It's tough to set goals when you're not exactly operating at 100%.  And, frankly, it's tough to even know where my 100% is anymore.  I feel better.  A lot better, in fact.  But am I back to where I was before?  It doesn't feel like it.  Will I ever be there again?  I don't know.

I've generally set goals based on time or distance.  Many years ago, when I was "fast," I was always chasing a PR.  Then I wanted to go farther, so I slowed down and just kept going.  Either way, I set and (mostly) reached goals that stroked my ego.  To be brutally and embarrassingly honest, since I started running eight years ago, I've seen myself as something of a badass.  Not in comparison to other people who are doing way more badass stuff than me, but definitely compared to the chubby, lazy girl I used to be.

When I'm looking ahead to 2015 and thinking about my running and racing goals, I have some apprehension.  I truly feel that the reason I haven't been physically injured for the past two years is because I've slowed way down.  And I also feel that the reason I ended up with anemia is because I was pushing myself to go a little too far.  This is not to say that I don't have any more fast miles in me or that I'm all done running ultras, but rather that I need to be sort of cautious for awhile.  But where does that leave me right now?  Fun runs?  Ugh!

A perfect fall day.
I was ruminating on these thoughts somewhere around Mile 6 and feeling a little low.  This whole anemia thing has been a months-long crisis of confidence for me.  Who am I anymore if I'm not a badass?  I don't run fast anymore.  I don't run far anymore. More often than not these last few months, it took everything I had to even make it out the door for a run.  And then it hit me.  The sparkly diamond I'd been looking for in that deep, dark coal mine:  even when I felt like crap, I never lost my motivation to run.  There were days when I'd get out of bed so bone tired that I wanted to cry, but I still went for a run.  Even though I knew that a measly three-miler was going to require a two hour nap, I would clear my schedule for that nap rather than skip the run.  I didn't quit, and, according to the internet, either the legendary Babe Ruth, Michael Jordan, or possibly Ben Franklin said, "It's hard to beat a person who never gives up."  That's pretty badass.


I don't think I actually got faster after my lovely little epiphany, but I sure felt better.  I finished 14 miles, the longest I've run since July, with a smile on my face.  I love to run.  I want to run for as many years as I can.  It's long been my goal to run a marathon when I'm 80 years old (since I ran my first one at 40.  It's like an OCD thing), and I know there will be plenty of mental readjustments along the way.  Thank goodness I have so many miles to figure these things out.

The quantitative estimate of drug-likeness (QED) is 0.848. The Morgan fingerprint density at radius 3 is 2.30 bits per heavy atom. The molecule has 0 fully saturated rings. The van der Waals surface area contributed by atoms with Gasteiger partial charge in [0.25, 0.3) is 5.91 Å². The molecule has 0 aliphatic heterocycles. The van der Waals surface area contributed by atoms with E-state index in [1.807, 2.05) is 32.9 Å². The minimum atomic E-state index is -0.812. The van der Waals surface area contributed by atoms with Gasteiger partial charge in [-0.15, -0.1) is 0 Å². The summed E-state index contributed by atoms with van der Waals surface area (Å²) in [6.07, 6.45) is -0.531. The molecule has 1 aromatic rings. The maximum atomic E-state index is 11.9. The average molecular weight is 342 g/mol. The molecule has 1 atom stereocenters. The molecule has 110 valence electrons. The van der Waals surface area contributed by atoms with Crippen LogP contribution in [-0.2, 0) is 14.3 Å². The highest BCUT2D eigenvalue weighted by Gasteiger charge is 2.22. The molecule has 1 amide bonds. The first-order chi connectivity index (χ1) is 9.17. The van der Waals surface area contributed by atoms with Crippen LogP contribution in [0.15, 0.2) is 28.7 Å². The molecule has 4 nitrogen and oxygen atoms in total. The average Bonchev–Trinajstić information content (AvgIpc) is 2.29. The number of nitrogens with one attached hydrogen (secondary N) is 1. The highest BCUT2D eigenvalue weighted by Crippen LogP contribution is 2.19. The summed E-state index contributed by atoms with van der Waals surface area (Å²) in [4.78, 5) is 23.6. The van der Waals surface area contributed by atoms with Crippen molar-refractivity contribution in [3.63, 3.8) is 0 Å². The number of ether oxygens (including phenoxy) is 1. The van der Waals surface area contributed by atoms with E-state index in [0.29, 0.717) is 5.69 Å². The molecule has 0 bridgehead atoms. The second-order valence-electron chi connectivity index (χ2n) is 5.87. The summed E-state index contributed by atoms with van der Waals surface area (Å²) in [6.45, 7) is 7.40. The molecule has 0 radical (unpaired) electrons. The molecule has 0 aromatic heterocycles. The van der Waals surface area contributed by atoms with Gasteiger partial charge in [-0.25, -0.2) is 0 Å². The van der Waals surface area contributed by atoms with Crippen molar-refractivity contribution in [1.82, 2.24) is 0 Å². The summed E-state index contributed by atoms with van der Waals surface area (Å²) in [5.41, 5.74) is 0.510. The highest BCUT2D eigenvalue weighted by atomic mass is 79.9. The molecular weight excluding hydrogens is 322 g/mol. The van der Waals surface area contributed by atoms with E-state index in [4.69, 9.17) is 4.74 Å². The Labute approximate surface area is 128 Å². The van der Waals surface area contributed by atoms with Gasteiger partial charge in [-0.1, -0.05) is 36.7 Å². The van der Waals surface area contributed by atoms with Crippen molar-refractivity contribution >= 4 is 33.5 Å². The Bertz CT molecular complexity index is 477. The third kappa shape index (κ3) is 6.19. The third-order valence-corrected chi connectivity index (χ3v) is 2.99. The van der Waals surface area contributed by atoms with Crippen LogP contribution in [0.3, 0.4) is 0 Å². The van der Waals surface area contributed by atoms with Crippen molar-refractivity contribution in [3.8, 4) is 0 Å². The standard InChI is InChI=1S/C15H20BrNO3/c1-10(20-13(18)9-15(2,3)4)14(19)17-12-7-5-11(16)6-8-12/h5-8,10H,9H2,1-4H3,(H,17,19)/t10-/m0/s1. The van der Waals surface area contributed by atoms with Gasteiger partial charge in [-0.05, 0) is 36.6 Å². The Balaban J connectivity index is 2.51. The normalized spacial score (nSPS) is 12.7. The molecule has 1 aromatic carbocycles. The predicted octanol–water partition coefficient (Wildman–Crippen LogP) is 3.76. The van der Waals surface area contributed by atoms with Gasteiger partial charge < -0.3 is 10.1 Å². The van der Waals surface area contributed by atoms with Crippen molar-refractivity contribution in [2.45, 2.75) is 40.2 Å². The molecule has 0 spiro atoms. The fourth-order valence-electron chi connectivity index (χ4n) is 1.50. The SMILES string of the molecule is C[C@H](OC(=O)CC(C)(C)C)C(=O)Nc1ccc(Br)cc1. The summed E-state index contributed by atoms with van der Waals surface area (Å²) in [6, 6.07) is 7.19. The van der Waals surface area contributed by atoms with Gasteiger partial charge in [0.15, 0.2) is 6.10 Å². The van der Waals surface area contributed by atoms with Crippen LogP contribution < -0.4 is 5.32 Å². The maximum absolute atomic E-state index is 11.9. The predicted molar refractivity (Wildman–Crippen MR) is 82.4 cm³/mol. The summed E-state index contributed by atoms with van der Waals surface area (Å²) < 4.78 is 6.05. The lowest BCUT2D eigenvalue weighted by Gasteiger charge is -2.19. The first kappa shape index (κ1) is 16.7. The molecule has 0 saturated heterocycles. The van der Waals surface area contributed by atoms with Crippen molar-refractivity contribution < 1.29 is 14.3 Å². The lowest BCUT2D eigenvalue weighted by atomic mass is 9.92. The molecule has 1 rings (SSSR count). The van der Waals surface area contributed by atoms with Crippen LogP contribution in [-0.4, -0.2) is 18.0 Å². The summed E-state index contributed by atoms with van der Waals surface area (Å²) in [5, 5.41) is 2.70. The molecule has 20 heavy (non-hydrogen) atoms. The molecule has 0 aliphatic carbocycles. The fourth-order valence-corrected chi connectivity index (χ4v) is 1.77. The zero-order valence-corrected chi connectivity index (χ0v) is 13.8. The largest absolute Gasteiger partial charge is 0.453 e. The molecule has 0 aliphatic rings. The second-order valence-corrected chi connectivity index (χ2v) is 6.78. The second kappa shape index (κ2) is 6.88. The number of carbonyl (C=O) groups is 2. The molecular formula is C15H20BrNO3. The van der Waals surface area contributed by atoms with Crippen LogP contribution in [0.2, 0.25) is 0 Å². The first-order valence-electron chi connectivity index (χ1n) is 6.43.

Wednesday, November 5, 2014

Those Three Little Words

Lately, there's been a thought floating around in my head.  At first, it was sort of like a whisper - here and then gone again quickly.  It would build up a little steam, then disappear for days at a time, only to come back a little stronger.  I've been pushing it away, not wanting to let myself think it too loud.  In fact, I've been writing this blog post for over a week in my head to give voice to this thought, but kept procrastinating.  Just in case.  Just in case I shouldn't really be saying this thought out loud yet.

Shameless plug for Instagram.


If you follow me on Instagram or Strava (and, side note, will you please?  This poor ol' blog barely gets any love anymore.  I mean to write more often.  I still read your blogs, but rarely comment.  On the other hand, I'm on Strava every day, handing out kudos like crack.  I post on IG frequently - but not too frequently - and I'm very generous with the followbacks and likes), you might already know what I'm about to say.  Three little words:

I.  Feel.  Better.

Let me quickly follow that up with a few qualifications, because I just know that the running gods are rubbing their hands and cackling in mirthless glee right now, ready to smite me down for my hubris.  Wow, that was a sentence full of SAT words, wasn't it?

Anemia has been a cruel mistress and recovery has been S L O O O O O O O W.  There are still days when I sit down on the couch for a quick second that turns into three hours.  Sometimes when I'm running it feels like maybe somebody replaced the atmosphere with molasses.

But.

Lately, maybe even more often than not, I wake up in the morning feeling like I am ready to tackle the day.  I'm starting to wake up before my alarm again.  I drive to work with a smile on my face.  I'm excited about new things.  The other day I was actually bored.  I ran double digits this past weekend and it didn't require me to spend the rest of the day in a prone position.  I'm running a little faster sometimes.  And I'm thinking about signing up for a race.

*gulp!*  That's the one that scares me the most.  It seems improbably optimistic of me to plunk down money and stand at a starting line as though I can run well or fast right now.  But here's what this year has taught me so far:  I don't have to run well to enjoy running or racing.  I don't have to set goals or chase a PR to have a good day, I just have to run happy.  And I feel like running happy!

So, there's a Turkey Trot in my near future.  Possibly followed by a nap.